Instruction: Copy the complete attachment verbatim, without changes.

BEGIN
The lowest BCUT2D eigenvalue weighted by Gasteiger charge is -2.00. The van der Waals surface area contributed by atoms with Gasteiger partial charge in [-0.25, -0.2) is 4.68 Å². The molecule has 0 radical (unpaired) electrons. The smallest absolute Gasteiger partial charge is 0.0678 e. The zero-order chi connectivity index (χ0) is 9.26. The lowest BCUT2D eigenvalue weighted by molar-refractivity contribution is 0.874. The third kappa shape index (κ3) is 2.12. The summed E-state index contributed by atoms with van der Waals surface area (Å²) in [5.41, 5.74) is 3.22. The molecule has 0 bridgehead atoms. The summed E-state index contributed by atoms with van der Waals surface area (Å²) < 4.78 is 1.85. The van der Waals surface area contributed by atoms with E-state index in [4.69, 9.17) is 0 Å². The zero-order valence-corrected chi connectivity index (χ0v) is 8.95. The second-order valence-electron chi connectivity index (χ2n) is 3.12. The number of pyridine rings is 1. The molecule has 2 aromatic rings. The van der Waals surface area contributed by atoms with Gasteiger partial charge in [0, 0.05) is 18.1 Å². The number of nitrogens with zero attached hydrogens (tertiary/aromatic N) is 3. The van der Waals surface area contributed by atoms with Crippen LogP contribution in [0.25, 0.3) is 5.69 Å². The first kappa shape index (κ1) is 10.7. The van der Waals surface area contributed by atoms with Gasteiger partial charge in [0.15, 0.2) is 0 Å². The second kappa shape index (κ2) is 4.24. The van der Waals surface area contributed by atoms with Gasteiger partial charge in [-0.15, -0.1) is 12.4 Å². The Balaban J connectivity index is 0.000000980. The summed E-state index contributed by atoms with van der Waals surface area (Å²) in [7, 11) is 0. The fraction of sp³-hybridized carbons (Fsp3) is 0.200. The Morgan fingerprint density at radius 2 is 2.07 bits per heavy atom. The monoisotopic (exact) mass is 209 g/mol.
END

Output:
The lowest BCUT2D eigenvalue weighted by Gasteiger charge is -2.00. The van der Waals surface area contributed by atoms with Gasteiger partial charge in [-0.25, -0.2) is 4.68 Å². The molecule has 0 radical (unpaired) electrons. The smallest absolute Gasteiger partial charge is 0.0678 e. The zero-order chi connectivity index (χ0) is 9.26. The lowest BCUT2D eigenvalue weighted by molar-refractivity contribution is 0.874. The third kappa shape index (κ3) is 2.12. The summed E-state index contributed by atoms with van der Waals surface area (Å²) in [5.41, 5.74) is 3.22. The molecule has 0 bridgehead atoms. The summed E-state index contributed by atoms with van der Waals surface area (Å²) < 4.78 is 1.85. The van der Waals surface area contributed by atoms with E-state index in [4.69, 9.17) is 0 Å². The zero-order valence-corrected chi connectivity index (χ0v) is 8.95. The second-order valence-electron chi connectivity index (χ2n) is 3.12. The number of pyridine rings is 1. The molecule has 2 aromatic rings. The van der Waals surface area contributed by atoms with Gasteiger partial charge in [0, 0.05) is 18.1 Å². The number of nitrogens with zero attached hydrogens (tertiary/aromatic N) is 3. The van der Waals surface area contributed by atoms with Crippen LogP contribution in [0.25, 0.3) is 5.69 Å². The first kappa shape index (κ1) is 10.7. The van der Waals surface area contributed by atoms with Gasteiger partial charge in [0.15, 0.2) is 0 Å². The second kappa shape index (κ2) is 4.24. The van der Waals surface area contributed by atoms with Gasteiger partial charge in [-0.15, -0.1) is 12.4 Å². The Balaban J connectivity index is 0.000000980. The summed E-state index contributed by atoms with van der Waals surface area (Å²) in [7, 11) is 0. The fraction of sp³-hybridized carbons (Fsp3) is 0.200. The Morgan fingerprint density at radius 2 is 2.07 bits per heavy atom. The monoisotopic (exact) mass is 209 g/mol.